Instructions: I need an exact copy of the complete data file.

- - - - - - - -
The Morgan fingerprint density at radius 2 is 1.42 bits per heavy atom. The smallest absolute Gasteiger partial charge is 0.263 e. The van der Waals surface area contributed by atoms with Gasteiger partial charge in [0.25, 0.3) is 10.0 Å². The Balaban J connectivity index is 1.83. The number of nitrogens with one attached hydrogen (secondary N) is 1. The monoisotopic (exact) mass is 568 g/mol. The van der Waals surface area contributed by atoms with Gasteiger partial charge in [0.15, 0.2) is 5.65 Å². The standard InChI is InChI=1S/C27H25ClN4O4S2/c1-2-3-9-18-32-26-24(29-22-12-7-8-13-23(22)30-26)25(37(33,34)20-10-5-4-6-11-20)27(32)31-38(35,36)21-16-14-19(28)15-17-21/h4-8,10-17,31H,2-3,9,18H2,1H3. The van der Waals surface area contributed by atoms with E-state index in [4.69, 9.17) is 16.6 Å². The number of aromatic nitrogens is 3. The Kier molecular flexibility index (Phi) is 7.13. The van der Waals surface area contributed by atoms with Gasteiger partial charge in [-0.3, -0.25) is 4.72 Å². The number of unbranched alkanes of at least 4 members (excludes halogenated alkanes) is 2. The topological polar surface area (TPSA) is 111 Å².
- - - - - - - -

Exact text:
The Morgan fingerprint density at radius 2 is 1.42 bits per heavy atom. The smallest absolute Gasteiger partial charge is 0.263 e. The van der Waals surface area contributed by atoms with Gasteiger partial charge in [0.25, 0.3) is 10.0 Å². The Balaban J connectivity index is 1.83. The number of nitrogens with one attached hydrogen (secondary N) is 1. The monoisotopic (exact) mass is 568 g/mol. The van der Waals surface area contributed by atoms with Gasteiger partial charge in [0.15, 0.2) is 5.65 Å². The standard InChI is InChI=1S/C27H25ClN4O4S2/c1-2-3-9-18-32-26-24(29-22-12-7-8-13-23(22)30-26)25(37(33,34)20-10-5-4-6-11-20)27(32)31-38(35,36)21-16-14-19(28)15-17-21/h4-8,10-17,31H,2-3,9,18H2,1H3. The van der Waals surface area contributed by atoms with E-state index in [4.69, 9.17) is 16.6 Å². The number of aromatic nitrogens is 3. The Kier molecular flexibility index (Phi) is 7.13. The van der Waals surface area contributed by atoms with Gasteiger partial charge in [-0.3, -0.25) is 4.72 Å². The number of unbranched alkanes of at least 4 members (excludes halogenated alkanes) is 2. The topological polar surface area (TPSA) is 111 Å².